“A friend of mine recently said, ‘Dude, I didn’t know you’re a TV presenter! I thought you were some rich b**** whose dad paid for her to stay here.’ I really I hope I don’t appear stupid…” She raises a perfect eyebrow. “Model hang-ups.”
“I feel like I’m blagging it, even now. On stage at the Fashion Awards, standing with the other winners who worked really hard to achieve their success, it was like I’d been given a prize for having a pretty face.”
Like every other journalist on the planet, I’m writing a magazine piece this week about Amy Winehouse. But the above quote made me think of another famous British woman: Kate Moss.
When I interviewed Moss last year for Aussie ladymag Cleo, people were eager to know “what she was like”. Which, now that I reflect on the questions I was asked, pretty much meant “what she looked like in the flesh”.
“What was she wearing?”* “Was she insanely beautiful?” “Did you just want to kill yourself looking at her?”
Most of the time, I told them she was small. Boring, I know, but that was my first and most overwhelming impression: that she was shorter than I expected. Not the 5’7” she is officially promoted as. More like 5’6” or 5’5”.
My other thought - and I couldn’t find the words to explain this until I read Laura Barton’s article on Amy Winehouse - was that she looked like a woman who was too busy living to be overly invested in how she looked.
By which I guess I mean that I imagine that if you spent 20 minutes in a room with someone like, say, Jennifer Aniston, you be bowled over by her glow. The toned limbs from her daily yoga classes with a personal trainer, the glossy blowdry, the prenaturally dewy skin, the fact that the woman hasn’t had a slice of cake since the second season of Friends (okay, so maybe I exaggerate a little…).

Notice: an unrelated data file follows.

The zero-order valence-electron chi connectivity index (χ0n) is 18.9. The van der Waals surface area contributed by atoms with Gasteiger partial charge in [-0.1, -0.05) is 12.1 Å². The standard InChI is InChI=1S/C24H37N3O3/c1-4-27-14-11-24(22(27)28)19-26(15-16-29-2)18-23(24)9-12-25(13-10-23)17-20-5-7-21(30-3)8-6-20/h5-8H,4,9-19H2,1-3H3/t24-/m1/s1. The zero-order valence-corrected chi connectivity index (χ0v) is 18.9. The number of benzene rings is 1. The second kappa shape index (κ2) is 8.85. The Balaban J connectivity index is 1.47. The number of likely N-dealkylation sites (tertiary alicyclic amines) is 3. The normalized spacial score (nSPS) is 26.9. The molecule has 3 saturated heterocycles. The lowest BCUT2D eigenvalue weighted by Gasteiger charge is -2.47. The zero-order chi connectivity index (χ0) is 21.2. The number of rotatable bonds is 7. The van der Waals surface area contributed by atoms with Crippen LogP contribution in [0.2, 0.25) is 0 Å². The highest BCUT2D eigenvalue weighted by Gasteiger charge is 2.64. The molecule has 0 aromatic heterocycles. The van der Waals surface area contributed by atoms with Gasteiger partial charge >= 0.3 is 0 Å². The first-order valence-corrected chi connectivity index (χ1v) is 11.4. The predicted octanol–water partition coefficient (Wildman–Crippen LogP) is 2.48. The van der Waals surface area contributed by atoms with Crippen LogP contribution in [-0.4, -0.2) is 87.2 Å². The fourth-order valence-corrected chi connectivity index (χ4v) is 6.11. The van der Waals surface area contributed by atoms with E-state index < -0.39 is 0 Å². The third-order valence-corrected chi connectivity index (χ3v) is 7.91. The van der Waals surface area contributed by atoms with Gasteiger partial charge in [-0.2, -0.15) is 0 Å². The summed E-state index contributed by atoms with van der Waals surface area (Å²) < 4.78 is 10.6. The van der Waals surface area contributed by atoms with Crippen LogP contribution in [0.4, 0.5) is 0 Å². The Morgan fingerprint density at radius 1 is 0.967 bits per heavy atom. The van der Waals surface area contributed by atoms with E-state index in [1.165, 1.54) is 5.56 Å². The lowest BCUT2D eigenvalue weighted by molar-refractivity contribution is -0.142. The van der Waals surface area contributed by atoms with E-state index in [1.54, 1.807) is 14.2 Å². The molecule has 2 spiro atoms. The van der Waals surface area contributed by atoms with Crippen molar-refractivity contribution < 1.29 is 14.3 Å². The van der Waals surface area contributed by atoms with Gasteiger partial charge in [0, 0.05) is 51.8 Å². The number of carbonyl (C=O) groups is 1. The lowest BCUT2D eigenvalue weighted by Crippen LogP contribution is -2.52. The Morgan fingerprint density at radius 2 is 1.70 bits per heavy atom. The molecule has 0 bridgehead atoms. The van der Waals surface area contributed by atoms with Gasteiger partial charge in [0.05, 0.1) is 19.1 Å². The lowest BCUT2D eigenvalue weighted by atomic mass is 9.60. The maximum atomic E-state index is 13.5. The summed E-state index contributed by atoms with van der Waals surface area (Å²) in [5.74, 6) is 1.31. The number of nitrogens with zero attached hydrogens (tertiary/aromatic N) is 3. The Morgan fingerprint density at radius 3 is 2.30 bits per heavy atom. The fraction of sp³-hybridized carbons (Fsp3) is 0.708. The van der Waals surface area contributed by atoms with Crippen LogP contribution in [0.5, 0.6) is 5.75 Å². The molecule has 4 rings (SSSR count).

Such comments aren’t an insult to Aniston anymore than Moss’s “messiness” is an insult to her. The woman is a beacon of health, and it shows.
But if Aniston is yoga and vegetables, Kate Moss is cocaine and clubbing. And again, it shows.
Our interview was part of a beauty promo day, but the only make-up she was wearing was thick black eyeliner. She looked like a good looking 37-year-old who has taken lots of drugs, drunk a lot of alcohol, and spent years sunbathing on the Mediterranean and partying at music festivals - which is of course, exactly who and what she is.
Moss has a face could light up any camera, but she’s also a woman who - as Barton’s article about Winehouse put it, has chosen to “live a little wild” and “follow her heart”. It’s not what everyone’s heart would choose, but I kind of liked the fact that - despite being a supermodel - she didn’t feel the need to play that role every day. That she’d rather live her live in a way that she obviously enjoys than have perfect skin. Which is probably why people like her so much.
* She was wearing black, if you’re curious. I don’t remember the outfit in any further detail.
As a teenager, usually when I was walking through the park on my way home from school, a familiar refrain would often run through my head.
“I’m going to be an actress.”
That this would happen is mystifying chiefly because I never actually wanted to be an actress. An Oscar-winning film director married to Leonardo DiCaprio, yes. A Lily Allen-style pop star who’d cheekily satirise the Grammies while holding hands with her newly-cool boyfriend, Taylor Hanson? Abso-fucking-lutely. I had more than my fair share of delusions of grandeur. But being an actress was never among them.
I mentioning this to one of my friends at the time, and she suggested that this recurring thought was more metaphorical than literal. That it wasn’t “being an actress” that interested me, per se, but what it signified.